Now, this certainly will not be the first time Jesus does this. His ministry was not only marked by His ability to restore people’s health, but to restore life itself. He brought numerous people back to life apart from His own:

  1. The Young Man of Nain.

Luke 7:11-17:

11 Soon afterwards He went to a city called Nain; and His disciples were going along with Him, accompanied by a large crowd. 12 Now as He approached the gate of the city, a dead man was being carried out, the only son of his mother, and she was a widow; and a sizeable crowd from the city was with her. 13 When the Lord saw her, He felt compassion for her, and said to her, “Do not weep.” 14 And He came up and touched the coffin; and the bearers came to a halt. And He said, “Young man, I say to you, arise!” 15 The dead man sat up and began to speak.”

  • Mary and Martha’s brother Lazarus.

After Lazarus had been dead for four days, John 11:43-44 says that Jesus went to his tomb and:

“43 He cried out with a loud voice, “Lazarus, come forth.” 44 The man who had died came forth.”

It is important to understand that when Jairus approached Jesus his daughter was extremely sick and on the point of death.  As Jesus was on His way to her, a woman who had had a hemorrhage for twelve years reaches out and touches His cloak in order to be made whole. Jesus stops and turns around to ask who touched Him. The woman falls before Him and tells Him the whole truth. He in turn calls er daughter and encourages her in the truth that her faith had saved her and that she could go in peace. Mark 5:35-43 tells us that:

35 While He was still speaking, they came from the house of the synagogue official, saying, “Your daughter has died; why trouble the Teacher anymore?” 36 But Jesus, overhearing what was being spoken, said to the synagogue official, “Do not be afraid any longer, only believe.” 37 And He allowed no one to accompany Him, except Peter and James and John the brother of James. 38 They came to the house of the synagogue official; and He saw a commotion, and people loudly weeping and wailing. 39 And entering in, He said to them, “Why make a commotion and weep? The child has not died, but is asleep.” 40 They began laughing at Him. But putting them all out, He took along the child’s father and mother and His own companions, and entered the room where the child was. 41 Taking the child by the hand, He said to her, “Talitha kum!” (which translated means, “Little girl, I say to you, get up!”). 42 Immediately the girl got up and began to walk.”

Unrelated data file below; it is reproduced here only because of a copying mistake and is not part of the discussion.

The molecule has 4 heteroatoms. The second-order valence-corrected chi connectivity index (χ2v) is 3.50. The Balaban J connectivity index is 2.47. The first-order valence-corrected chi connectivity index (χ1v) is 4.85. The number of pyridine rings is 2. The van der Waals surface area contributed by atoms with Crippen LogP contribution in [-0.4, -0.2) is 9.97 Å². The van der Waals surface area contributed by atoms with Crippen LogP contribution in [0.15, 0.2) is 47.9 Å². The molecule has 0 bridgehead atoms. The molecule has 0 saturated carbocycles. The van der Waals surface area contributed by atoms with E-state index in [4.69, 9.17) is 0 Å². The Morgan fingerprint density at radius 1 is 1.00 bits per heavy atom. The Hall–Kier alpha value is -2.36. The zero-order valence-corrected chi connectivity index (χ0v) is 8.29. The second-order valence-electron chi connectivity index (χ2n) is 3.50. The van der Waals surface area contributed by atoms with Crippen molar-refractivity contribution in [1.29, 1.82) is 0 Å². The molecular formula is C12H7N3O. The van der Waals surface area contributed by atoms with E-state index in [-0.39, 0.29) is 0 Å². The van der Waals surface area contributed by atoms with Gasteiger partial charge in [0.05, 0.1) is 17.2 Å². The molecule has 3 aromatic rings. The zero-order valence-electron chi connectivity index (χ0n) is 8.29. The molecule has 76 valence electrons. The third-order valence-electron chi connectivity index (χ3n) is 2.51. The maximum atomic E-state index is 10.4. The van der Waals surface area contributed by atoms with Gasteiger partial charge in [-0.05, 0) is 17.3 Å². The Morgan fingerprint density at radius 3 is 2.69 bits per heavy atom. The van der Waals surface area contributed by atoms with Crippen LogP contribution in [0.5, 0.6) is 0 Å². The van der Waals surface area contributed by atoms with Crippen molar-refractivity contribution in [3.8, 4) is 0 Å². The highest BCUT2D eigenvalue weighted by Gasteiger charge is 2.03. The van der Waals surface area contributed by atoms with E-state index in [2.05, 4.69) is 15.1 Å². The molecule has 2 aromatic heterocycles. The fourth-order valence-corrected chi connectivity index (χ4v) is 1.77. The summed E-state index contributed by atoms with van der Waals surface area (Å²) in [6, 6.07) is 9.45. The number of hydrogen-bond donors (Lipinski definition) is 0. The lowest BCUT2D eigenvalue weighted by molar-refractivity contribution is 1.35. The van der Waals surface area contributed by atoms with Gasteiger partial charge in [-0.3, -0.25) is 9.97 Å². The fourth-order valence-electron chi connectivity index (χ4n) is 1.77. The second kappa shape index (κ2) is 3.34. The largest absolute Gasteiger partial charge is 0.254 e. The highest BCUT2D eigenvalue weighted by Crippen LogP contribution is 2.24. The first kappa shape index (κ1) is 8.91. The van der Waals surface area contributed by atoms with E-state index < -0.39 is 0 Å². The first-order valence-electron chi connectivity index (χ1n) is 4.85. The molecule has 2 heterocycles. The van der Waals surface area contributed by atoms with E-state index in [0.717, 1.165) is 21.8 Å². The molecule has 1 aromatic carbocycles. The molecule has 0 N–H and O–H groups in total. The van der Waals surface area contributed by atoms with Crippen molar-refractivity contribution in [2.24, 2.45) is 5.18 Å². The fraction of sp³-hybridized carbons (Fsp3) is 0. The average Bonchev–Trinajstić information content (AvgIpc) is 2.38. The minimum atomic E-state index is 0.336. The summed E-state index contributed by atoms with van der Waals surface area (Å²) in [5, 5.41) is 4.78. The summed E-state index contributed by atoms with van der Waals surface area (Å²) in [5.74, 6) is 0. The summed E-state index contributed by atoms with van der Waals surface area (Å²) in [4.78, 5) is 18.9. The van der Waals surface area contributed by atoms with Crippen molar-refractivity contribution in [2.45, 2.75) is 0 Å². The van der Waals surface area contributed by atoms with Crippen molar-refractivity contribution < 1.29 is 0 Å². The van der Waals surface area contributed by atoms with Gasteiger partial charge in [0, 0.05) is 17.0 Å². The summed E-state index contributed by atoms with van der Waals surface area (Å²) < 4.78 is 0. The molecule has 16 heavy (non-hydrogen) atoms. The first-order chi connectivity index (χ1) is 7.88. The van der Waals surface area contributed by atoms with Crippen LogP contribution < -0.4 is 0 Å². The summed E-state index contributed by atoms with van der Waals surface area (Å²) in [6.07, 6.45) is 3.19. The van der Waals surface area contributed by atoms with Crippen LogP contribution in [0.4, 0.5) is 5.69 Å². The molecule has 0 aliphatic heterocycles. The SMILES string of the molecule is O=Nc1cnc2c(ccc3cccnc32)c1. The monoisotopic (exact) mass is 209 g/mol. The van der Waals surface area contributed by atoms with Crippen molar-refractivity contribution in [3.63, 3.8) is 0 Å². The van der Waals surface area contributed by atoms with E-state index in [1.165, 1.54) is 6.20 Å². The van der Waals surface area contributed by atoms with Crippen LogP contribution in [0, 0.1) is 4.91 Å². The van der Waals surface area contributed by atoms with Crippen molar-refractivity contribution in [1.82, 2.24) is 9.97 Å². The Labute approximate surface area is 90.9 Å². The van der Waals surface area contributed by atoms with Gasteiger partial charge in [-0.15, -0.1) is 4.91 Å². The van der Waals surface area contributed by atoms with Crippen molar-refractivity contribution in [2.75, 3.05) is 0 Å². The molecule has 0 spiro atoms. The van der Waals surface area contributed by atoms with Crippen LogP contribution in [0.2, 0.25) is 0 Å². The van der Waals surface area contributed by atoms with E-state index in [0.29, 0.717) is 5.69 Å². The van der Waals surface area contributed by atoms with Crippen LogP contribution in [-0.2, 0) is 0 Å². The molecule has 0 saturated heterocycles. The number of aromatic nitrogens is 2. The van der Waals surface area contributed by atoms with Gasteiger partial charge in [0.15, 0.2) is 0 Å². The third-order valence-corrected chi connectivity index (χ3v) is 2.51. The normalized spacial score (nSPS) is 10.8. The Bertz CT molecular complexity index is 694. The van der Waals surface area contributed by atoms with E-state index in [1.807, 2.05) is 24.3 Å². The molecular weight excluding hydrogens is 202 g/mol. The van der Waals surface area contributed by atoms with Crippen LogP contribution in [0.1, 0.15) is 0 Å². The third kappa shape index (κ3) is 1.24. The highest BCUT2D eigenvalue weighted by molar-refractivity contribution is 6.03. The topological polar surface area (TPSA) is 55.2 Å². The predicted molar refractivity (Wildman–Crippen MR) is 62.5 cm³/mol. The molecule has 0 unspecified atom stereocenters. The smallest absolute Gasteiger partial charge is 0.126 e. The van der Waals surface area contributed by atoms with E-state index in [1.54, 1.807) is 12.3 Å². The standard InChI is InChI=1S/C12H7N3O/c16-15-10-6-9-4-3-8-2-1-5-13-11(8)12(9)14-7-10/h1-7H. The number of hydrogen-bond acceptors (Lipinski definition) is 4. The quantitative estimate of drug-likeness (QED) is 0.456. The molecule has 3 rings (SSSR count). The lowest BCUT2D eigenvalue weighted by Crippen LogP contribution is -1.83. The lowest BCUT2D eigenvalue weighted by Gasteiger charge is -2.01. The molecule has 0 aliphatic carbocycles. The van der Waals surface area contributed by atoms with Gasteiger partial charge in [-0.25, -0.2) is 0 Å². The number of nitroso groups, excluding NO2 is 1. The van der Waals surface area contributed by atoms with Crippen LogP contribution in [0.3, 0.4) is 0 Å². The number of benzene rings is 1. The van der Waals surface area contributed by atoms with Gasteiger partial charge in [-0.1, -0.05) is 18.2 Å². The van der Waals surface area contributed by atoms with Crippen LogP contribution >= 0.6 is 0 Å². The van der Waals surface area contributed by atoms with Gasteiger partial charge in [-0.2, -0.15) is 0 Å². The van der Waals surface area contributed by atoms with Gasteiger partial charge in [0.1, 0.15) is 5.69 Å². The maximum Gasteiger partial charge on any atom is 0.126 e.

Let us now turn our attention back to Luke’s narrative in. Acts 9:36-42 where he introduces us to a believer residing in Joppa named Tabitha, or Dorcas in the Greek language. As Luke says in the latter part of verse 36:

“This woman was abounding with deeds of kindness and charity which she continually did.”

She was a vital member of the church there in Joppa. She was walking in the goods works that God had prepared beforehand for her to walk in knowing that she was His workmanship.[14] Tabitha was one who walked in a manner worthy of the Lord and bore fruit in every good work.[15] She was like the women described in Proverbs 31:20 who extends her hands to the poor and stretches out her hands to the needy. She had the same attitude in herself which was in her Savior and did nothing from selfish ambition, but regarded others as more important than herself.[16] Tabitha was abounding with deeds of kindness and charity. The word for “abounding” here conveys the idea of a hollow vessel being filled up with something, or a surface covered in every part. Essentially, Tabitha’s soul was thoroughly permeated with kindness and charity.

This is what makes verse 37 so tragic:

37 And it happened at that time that she fell sick and died, and when they had washed her body, they laid it in an upper room.

This certainly delivered a tremendous blow to the believers in Joppa and sent them into a state of grief. It is important for us to notice that though grief was undoubtedly present in their hearts, so was hope. Such hope is seen in the fact that after they customarily washed her body for burial, they laid it in an upper room and not in a grave. Luke tells us why in verse 38:

38 Since Lydda was near Joppa, the disciples, having heard that Peter was there, sent two men to him, imploring him, “Do not delay in coming to us.” 

They were aware of what Christ did for Aeneas through Peter just nine miles away in Lydda, and they understood that Jesus could do much more than restore a person of some physical malady, He go restore life itself. They, therefore, implored Peter to come for he was the Lord’s instrumentation.

            Acts 9:39-41 reads:

39 So Peter arose and went with them. When he arrived, they brought him into the upper room; and all the widows stood beside him, weeping and showing all the tunics and garments that Dorcas used to make while she was with them. 40 But Peter sent them all out and knelt down and prayed, and turning to the body, he said, “Tabitha, arise.” And she opened her eyes, and when she saw Peter, she sat up. 41 And he gave her his hand and raised her up; and calling the saints and widows, he presented her alive.”